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Thursday, 19 January 2017

Netaji living dangerously : Book Review

Netaji's life as well as his death has been an enigma. Kingshuk Nag's Netaji living dangerously tries to infer some of the possibilities through limited available material.

According to the author the Indian government made believe that Netaji died in the air crash. However latter communications revealed that this was totally false, for no any air crash had taken place on that given day. The government even spied upon the Bose family believing that Netaji would try to establish some kind of contact with his family members.

The book tells us how desperate Netaji was to make India free. He hoped that he would get some help from other countries including Russia and Germany to free his motherland from the shackles of British rule. The book speaks about the power struggle between Netaji and Nehru too. It also speaks as to how Netaji was forced to resign from the coveted post of Congress President by Gandhi Coterie. The book says Gandhi was a master politician.

The book reveals how now one from India lobbied for Netaji's freedom and why Netaji was forsaken by his own government. The book says that 'Official sources also aver that intelligence officials in their various reports have in the past have demonised Netaji. For instance, intelligence reports claim that Bose never married Emilie Schenkl and she was just his live-in partner. Moreover, Netaji has a passionate affair with a lady politician from Bengal and later with someone in Burma. Most of them are based on hearsay and have no bearing with reality. These reports were just to character assassinate Subhas Bose and to portray him poorly vis-a-vis Congress politicians like Nehru who came to rule the country after Independence.’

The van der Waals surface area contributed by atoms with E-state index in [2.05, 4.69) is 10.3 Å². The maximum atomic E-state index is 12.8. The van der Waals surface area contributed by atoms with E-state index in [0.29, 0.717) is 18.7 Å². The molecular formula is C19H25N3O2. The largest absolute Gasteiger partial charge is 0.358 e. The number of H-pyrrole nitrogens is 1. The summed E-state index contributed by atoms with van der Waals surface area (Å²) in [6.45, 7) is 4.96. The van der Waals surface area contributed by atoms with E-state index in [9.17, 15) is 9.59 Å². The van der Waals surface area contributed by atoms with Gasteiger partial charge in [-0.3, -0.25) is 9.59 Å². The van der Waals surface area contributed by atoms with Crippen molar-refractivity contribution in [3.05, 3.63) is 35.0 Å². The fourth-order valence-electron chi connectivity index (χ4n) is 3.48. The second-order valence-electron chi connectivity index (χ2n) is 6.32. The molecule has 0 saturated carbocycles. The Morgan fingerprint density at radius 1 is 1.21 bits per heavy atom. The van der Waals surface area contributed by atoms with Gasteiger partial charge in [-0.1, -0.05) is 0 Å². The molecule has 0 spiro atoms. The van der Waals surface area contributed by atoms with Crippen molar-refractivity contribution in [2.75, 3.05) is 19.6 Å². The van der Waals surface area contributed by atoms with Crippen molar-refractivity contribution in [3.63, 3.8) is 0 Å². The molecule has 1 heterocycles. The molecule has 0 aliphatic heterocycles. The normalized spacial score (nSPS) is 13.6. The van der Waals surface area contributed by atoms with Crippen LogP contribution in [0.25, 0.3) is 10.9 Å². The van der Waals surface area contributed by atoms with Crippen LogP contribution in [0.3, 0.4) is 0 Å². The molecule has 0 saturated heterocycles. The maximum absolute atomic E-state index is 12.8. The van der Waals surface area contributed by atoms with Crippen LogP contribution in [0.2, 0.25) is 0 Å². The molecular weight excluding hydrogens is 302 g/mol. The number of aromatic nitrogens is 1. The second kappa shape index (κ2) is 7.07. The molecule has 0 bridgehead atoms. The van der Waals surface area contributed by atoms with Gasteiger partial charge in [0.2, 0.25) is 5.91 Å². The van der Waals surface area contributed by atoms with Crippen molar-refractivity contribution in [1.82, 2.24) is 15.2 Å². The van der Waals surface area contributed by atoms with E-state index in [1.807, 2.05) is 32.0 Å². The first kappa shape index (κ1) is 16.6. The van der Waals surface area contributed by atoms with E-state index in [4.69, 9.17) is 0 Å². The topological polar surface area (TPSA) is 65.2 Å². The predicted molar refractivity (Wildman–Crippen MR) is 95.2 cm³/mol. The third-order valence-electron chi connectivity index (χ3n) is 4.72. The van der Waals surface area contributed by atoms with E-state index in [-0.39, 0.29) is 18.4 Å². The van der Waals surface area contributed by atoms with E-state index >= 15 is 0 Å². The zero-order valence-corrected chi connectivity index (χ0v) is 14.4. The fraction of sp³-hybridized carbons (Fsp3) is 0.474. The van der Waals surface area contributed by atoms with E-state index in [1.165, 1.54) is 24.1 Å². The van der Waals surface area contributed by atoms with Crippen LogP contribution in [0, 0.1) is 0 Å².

The author states how as per many accounts Netaji languished in Russian jails. Perhaps he died or was killed there. The book enumerates how despite Hitler's poor opinion of Indians, Netaji tried seeking his help in India's freedom. INA and Azad Hind Government form an important part of the book. It tells us about the success and even failure of these institutions. The book tells us how Lord Mountbatten would use his wife to convince Nehru.

The book mentions Justice Mukherjee caught on TV camera admitting that Gumnami Baba was indeed Netaji.

What if files relating to Netaji are declassified. The author says, 'Declassification of files may illustrate in detail the attitude of successive Indian regimes towards Netaji but may not throw lights on his whereabouts.'

After reading the book, I realized very little is known not only about Netaji's death but also his life. There is no denying that he was a great freedom fighter, who perhaps did not receive his due during his life and t even hereafter. Read this book if you want to know more about him. The journalistic streak in the author keeps the writing objective. But Netaji life and the questions shrouding his death is far more interesting. As a result this wonderfully crafted book is thrilling and entertaining. You will not repent buying this one.

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